Skip to content
Skip to main content

About this free course

Become an OU student

Download this course

Share this free course

Company law in context
Company law in context

Start this free course now. Just create an account and sign in. Enrol and complete the course for a free statement of participation or digital badge if available.

3.4 Partnership

3.4.1 What is a partnership?

Persons who run a business together are said to be in partnership. Partnership is the second form of business organisation at which we shall look, and we will explore what a partnership is, in the eyes of the law, in the next activity.

Activity 6: Nature of a partnership

Timing: 0 hours 10 minutes

Suppose you had set up a business buying and selling second-hand cars with two friends, and you decided to call it ‘Yew, Hymn and Hurr, Car Dealers’. Please read s. 1 (1) of the Partnership Act 1890 as set out below to determine whether you would be ‘in partnership’ with your two friends.

The Partnership Act 1890, s. 1 (1), provides that:

Partnership is the relationship which subsists between persons carrying on a business in common with a view of profit.


This wording means that, were you to run your second-hand car business together, you would indeed be in partnership with your friends: the appropriate relationship would subsist between you. Note that the existence of a partnership would not depend on any agreement to that effect between you and your friends; it would be enough that you carried on the business together with a view to making a profit. Whether or not you thought of yourselves as partners, you would still be partners in the firm of ‘Yew, Hymn and Hurr, Car Dealers’. (The word ‘firm’ is used to refer to the partners collectively.)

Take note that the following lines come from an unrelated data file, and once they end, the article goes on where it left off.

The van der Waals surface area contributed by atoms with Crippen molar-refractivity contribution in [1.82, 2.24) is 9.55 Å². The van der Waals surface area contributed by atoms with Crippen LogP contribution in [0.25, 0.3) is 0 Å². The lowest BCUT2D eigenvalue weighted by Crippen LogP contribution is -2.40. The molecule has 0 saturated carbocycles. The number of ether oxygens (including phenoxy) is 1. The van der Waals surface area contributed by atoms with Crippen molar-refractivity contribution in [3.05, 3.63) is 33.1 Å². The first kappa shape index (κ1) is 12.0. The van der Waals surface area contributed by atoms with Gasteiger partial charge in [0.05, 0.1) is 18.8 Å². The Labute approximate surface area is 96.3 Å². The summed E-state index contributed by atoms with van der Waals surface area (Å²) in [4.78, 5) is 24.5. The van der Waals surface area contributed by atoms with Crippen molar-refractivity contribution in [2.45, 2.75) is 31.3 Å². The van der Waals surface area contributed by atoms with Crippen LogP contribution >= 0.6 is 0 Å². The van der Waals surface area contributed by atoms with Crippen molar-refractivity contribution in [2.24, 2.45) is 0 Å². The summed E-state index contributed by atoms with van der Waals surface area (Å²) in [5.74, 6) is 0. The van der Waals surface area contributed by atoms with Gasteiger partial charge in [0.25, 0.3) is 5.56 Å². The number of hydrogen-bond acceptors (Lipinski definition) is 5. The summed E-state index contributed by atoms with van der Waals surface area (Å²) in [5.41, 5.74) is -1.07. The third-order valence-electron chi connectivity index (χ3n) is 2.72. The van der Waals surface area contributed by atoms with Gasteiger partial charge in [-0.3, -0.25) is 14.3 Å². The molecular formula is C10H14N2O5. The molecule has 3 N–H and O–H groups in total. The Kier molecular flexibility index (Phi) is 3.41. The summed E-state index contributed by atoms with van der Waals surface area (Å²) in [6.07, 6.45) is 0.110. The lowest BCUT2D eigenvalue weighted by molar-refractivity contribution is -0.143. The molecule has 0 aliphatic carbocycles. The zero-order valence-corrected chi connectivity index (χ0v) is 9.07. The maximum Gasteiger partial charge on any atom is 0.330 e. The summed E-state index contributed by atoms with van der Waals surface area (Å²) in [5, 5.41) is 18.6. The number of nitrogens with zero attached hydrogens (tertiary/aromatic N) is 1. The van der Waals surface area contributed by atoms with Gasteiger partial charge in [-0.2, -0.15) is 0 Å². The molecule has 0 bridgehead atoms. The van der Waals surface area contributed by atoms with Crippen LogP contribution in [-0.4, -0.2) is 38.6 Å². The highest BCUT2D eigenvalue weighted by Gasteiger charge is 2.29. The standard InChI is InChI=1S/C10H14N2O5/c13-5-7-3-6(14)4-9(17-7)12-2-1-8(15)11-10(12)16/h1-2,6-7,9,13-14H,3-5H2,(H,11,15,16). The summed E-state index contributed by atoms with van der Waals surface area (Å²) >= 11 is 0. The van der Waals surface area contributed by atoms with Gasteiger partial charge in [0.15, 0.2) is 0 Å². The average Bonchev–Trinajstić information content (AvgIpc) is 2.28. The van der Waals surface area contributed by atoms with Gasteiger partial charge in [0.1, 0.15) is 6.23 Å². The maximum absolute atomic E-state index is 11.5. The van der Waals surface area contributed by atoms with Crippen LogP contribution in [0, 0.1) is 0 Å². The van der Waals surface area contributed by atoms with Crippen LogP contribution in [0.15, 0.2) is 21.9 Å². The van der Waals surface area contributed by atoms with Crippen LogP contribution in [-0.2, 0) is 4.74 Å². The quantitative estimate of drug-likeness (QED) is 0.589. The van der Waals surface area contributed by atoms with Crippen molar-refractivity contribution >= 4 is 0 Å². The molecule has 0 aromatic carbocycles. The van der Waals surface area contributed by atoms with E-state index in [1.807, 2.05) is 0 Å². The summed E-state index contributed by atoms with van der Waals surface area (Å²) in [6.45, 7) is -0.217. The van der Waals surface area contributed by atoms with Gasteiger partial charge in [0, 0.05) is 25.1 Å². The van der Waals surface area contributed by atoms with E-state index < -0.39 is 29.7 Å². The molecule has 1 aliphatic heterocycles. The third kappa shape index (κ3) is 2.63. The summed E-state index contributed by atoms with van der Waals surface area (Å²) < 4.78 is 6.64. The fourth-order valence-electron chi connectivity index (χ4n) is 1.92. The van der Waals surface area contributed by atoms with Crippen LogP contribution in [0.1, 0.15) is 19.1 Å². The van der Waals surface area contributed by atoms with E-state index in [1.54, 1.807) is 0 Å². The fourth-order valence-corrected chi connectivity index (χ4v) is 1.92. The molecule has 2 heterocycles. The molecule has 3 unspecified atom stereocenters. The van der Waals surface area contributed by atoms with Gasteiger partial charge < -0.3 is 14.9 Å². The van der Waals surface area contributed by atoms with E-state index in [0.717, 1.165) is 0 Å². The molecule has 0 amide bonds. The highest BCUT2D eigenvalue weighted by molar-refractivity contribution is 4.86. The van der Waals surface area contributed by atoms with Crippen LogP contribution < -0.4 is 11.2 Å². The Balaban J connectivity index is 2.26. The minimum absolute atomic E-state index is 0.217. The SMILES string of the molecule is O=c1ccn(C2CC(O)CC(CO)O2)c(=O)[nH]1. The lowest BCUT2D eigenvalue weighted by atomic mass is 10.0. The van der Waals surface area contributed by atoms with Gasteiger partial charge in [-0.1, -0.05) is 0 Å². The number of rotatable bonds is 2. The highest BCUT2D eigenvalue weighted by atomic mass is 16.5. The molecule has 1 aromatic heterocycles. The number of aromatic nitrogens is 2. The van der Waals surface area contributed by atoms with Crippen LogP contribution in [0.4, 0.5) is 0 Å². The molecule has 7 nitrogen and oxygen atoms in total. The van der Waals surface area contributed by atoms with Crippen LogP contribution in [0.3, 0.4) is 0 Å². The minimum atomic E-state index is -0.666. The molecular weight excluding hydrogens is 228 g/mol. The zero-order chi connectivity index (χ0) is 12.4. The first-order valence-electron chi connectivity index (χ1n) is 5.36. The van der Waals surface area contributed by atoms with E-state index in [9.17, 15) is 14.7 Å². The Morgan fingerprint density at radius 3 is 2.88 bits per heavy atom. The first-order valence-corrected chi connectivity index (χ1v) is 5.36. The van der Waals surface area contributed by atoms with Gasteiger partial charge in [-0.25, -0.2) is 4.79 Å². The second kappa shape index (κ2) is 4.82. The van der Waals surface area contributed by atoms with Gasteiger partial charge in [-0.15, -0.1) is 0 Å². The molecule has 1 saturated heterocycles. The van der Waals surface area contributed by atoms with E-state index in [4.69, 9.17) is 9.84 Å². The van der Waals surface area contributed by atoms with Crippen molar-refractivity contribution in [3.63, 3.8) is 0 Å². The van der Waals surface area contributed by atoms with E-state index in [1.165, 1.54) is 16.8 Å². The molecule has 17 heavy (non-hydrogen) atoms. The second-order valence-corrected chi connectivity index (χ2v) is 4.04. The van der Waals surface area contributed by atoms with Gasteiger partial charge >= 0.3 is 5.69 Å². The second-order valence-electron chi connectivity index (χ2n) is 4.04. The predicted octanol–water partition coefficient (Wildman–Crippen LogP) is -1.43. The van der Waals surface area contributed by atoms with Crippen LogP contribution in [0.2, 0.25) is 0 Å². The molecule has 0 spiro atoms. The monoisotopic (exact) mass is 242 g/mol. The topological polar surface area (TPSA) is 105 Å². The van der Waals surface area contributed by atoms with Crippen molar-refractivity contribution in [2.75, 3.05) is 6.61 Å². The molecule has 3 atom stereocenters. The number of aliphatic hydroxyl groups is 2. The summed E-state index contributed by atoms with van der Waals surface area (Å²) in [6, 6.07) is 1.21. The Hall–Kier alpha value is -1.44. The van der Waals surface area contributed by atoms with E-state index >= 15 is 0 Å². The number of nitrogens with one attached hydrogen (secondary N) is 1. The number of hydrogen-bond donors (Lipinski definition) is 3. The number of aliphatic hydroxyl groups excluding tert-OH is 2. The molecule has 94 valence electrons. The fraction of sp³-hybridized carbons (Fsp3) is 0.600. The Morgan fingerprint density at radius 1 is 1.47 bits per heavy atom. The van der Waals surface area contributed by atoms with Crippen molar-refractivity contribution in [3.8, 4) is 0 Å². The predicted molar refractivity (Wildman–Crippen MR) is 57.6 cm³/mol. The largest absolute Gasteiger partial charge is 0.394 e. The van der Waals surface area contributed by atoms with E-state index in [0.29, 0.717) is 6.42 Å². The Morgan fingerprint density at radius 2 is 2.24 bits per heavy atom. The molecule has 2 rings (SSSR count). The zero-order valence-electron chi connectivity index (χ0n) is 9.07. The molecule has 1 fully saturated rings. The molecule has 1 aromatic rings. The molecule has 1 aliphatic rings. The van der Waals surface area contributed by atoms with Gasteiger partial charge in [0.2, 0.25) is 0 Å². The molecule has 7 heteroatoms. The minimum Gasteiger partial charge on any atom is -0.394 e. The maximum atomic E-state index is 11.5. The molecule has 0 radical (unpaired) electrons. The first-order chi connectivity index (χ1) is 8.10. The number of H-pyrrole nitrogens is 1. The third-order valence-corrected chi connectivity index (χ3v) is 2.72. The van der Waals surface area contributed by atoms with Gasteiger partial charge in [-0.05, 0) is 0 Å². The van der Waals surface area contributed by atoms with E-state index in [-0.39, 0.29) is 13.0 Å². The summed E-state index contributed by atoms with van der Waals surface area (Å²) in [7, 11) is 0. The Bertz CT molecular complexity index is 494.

You should also note that the word ‘firm’ is often used in a non-technical way to mean any form of business organisation. Here, however, we are using it in a more technical sense to mean the partners in a partnership, and it is preferable to stick to that sense of the term.